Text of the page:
Those who know me well probably have some idea already of the ongoing Fish in Winter saga - today I finally had enough >.< I have tried to do all I could for them, going down every day to clear inch-thick solid ice from the tops of the ponds, but it has been horrendously cold since mid-November and no sun reaches that end of the garden. Consequently, the water filtration tanks are frozen solid and the pumps can't be switched on, so the water is filthy, with hydrogen sulphide bubbling up and being trapped in a suffocating layer under the ice - which is of course where the fish come to try and gulp more oxygen from the water surface.
You can barely see into the murky depths of what should be clear water - but I spent an hour down there fishing out everything I could find into a bucket. They weren't hard to catch; they are sluggish with cold, and (sensibly) trying to keep near the surface instead of hiding down in the toxic depths. After removing the obviously near-dead ones (the odd twitch, but basically all kipper side up and starting - literally - to freeze) I have a bucket of tiny golden orfe which are sharing the back porch with Andrew (my husband) when he goes for a smoke.
The full death tally so far is 20 - 10 each from the big and small [that's fish size] ponds - I don't believe there's anything left alive in the big pond, and it being harder to de-ice, and me having been ill with flu the past few days, I decided not to bother with it and concentrate on saving the tiddlers. Not that they are young fish, by any means. They are at least three years old, having been here since before I arrived, but conditions clearly have not assisted their growth. I don't know their chances of survival in a bucket, but they can't be much lower than in that freezing, toxic hell hole of a pond, and I just couldn't bear to do nothing. There will be more ice tonight, and I doubt I will have time to clear it tomorrow morning as we have a very full house-viewing itinerary, followed by dinner at Andrew's parents.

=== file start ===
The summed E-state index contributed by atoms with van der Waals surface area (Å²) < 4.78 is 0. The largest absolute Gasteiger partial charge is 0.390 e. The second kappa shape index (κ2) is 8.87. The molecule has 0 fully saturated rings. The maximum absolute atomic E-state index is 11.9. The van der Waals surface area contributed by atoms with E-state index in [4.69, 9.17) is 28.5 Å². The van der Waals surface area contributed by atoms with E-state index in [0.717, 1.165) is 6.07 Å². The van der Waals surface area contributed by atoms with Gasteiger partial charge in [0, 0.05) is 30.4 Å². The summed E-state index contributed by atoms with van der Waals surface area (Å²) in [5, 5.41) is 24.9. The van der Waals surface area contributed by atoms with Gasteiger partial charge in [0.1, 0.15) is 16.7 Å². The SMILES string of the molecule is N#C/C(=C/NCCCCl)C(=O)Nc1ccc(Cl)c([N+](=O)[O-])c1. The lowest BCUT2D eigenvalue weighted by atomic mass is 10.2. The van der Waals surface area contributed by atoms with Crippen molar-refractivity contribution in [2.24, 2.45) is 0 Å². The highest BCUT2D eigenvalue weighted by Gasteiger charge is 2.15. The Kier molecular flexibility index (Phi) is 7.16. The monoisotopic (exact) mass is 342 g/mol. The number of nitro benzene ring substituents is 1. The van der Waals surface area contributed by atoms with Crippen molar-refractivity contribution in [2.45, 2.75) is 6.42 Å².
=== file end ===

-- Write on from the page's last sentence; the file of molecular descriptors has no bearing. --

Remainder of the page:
Thank you, Dad, for this traumatising experience. You might have learned from your experiences last year, when you managed to freeze half the fish INSIDE the ice (something I've managed to avoid, even though it's been colder, for longer) and then trap half the remainder in the roots of the overgrown watermint when they made a rush for the oxygenated water outlet - a saner or more considerate person would have concluded at this point that a man who spends every other month in another country is not suited to keeping pets, and sold them to someone who was. Instead, you soldiered on, trusting to blind luck and the well-meaning but inadequate care of your daughter, who has enough to do with minding a 2 year old besides not knowing the first thing about your jerry-rigged pond filtration/oxygenation device; bar the manifestly obvious fact that it is UTTERLY USELESS in sub-zero conditions.
I had better not get the blame for any of this. But soon we will be moving out and then it will be out of my hands. Except that I will never quite assuage the feelings of complicit guilt in the deaths of these poor animals. If the Buddhists are right about reincarnation, I think I know what I'm coming back as - but I am optimistic that there can be few perils for the domestic fish quite so awful as those suffered in the [absent] care of my father.
What makes it even more pathetic is that I missed watching the CBeebies Christmas Panto with Jamie while I was doing all this. Oh yes, I did. Not. Happy.